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Then iSpot needs to ensure that using the identifier reflects this.
Unfortunately this is one of the things that Ispot tends to take quite a while to catch up with.
iSpot has always taken the view that it is best to follow a recognised source for recommended names, and we currently use a version of the NBN species dictionary as supplied by the Natural History Museum.
Knowing that names have changed can be useful of course, but personally I would suggest that such information could be added as a comment rather than an additional ID, allowing the main iSpot ID to remain consistent with the NBN dictionary. But I'm sure opinions will differ on this.
We will be updating to the latest version of the NBN dictionary over the coming year (although as of today it still has Stonechat as S. torquata). We don't intend to make ad hoc changes to the dictionary names because A) that would lead to inconsistency and a lack of clarity in where names have come from, and B) we are not taxonomic experts.
There have been cases (in the insect world at least) where suggested name changes have subsequently been withdrawn again, so it can sometimes be a good thing to be a bit behind the times!
We do realise that people have differing and sometimes strong feelings about which names are most correct, but the best solution we can see is to remain consistent to a reputable source. Where names are out of date it is helpful to pass this on to the NBN dictionary managers, which can be done via:
(but bear in mind that the iSpot version of the NBN dictionary is a couple of years old, so in some cases updates will have been made already but are not yet available here).
The main NBN dictionary can be accessed at:
Entomologist and biological recorder
My personal opinion is that adding a new name as a comment is the best way forward when a name has been changed but both the old and new names still clearly refer to the same taxa (ie. when there is a name change without a 'split' being involved). An example would be European Greenfinch, which is now universally Chloris chloris (where the most up to date taxonomy is in use) but which is still has the 'recommended' scientifc name of Carduelis chloris on Ispot.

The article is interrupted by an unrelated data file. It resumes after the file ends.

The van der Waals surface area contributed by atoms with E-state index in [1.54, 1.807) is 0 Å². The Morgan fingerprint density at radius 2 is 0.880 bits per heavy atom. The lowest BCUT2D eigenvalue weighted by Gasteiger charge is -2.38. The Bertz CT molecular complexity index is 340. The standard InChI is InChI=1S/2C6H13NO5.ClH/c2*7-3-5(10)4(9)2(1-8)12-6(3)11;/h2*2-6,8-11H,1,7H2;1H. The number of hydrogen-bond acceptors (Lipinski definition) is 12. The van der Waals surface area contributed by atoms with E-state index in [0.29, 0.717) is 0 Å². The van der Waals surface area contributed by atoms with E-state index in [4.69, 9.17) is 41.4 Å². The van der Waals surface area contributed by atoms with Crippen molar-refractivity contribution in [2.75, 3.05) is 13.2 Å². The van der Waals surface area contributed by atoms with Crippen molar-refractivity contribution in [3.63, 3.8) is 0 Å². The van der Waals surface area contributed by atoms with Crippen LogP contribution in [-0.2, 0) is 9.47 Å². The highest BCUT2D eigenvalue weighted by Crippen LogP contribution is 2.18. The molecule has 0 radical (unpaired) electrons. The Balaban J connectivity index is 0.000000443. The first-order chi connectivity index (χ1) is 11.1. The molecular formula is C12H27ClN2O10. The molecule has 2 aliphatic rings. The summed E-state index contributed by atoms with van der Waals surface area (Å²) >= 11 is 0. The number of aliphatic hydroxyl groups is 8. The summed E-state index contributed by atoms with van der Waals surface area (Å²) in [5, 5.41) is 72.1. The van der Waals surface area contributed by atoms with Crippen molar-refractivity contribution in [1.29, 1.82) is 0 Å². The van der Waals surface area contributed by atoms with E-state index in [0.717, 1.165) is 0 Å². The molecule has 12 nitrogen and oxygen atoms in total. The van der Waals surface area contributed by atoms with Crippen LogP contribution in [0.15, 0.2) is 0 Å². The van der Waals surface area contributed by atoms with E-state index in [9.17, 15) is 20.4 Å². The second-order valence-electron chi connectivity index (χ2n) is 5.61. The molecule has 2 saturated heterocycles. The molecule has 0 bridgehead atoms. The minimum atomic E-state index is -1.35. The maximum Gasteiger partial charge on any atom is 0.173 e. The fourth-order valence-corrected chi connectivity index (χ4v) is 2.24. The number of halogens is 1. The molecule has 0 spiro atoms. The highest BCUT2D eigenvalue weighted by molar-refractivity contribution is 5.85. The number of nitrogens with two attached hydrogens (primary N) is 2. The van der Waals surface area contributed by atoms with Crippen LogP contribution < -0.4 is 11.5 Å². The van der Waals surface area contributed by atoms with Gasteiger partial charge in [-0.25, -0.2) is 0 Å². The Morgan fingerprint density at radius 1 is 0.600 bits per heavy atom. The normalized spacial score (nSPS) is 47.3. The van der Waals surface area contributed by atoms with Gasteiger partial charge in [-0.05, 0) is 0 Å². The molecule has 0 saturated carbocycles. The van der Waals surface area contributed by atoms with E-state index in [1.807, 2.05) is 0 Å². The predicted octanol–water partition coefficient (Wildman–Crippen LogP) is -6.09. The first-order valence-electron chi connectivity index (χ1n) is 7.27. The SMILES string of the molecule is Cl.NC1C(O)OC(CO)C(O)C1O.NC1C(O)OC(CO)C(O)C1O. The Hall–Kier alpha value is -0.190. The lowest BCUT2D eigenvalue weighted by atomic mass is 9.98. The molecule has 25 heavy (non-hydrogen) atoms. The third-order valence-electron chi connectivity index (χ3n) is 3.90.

However, in this case the name "Stonechat, Saxicola torquata, would now almost universally be taken as referring to African Stonechat (although using a spelling for the species name which considered by all taxonomical authorities to be incorrect - and has been corrected to torquatus).
The only taxonomical authority that I am aware of that does not currently have the former "Common Stonechat, S. torquatus", as African Stonechat, S. torquatus, European Stonechat, S. rubicola, and Siberian Stonechat, S. maurus is the American Ornithologists Union (and the Clements World Checklist which follows their decisions). They did have them treated as separate species but have since 'lumped' them together again - and have done the same with several other species treated as separate by all other authorities.
It is interesting to note that the NBN forum link that you give for alerting them to new names/changes in names suggests that "PESI" (the Pan-European Species directory Infrastructure" is the main source that the NBN follow for species names - and I note that PESI has S. rubicola as a valid species name on a page that was last modified in May 2005!
For bird names I suspect that the NBN actually follow the British Ornithologists Union, who tend to be fairly slow to adopt taxonomical changes because they take their time to probably consider the relevant studies. The BOU only published their adoption the 'split' of S. torquatus early this year (see the 7th taxonomic sub-commitee report on the page linked below). They published the corrected changing torquata to torquatus in 2004 though (see 2nd taxonomical sub-commitee report):
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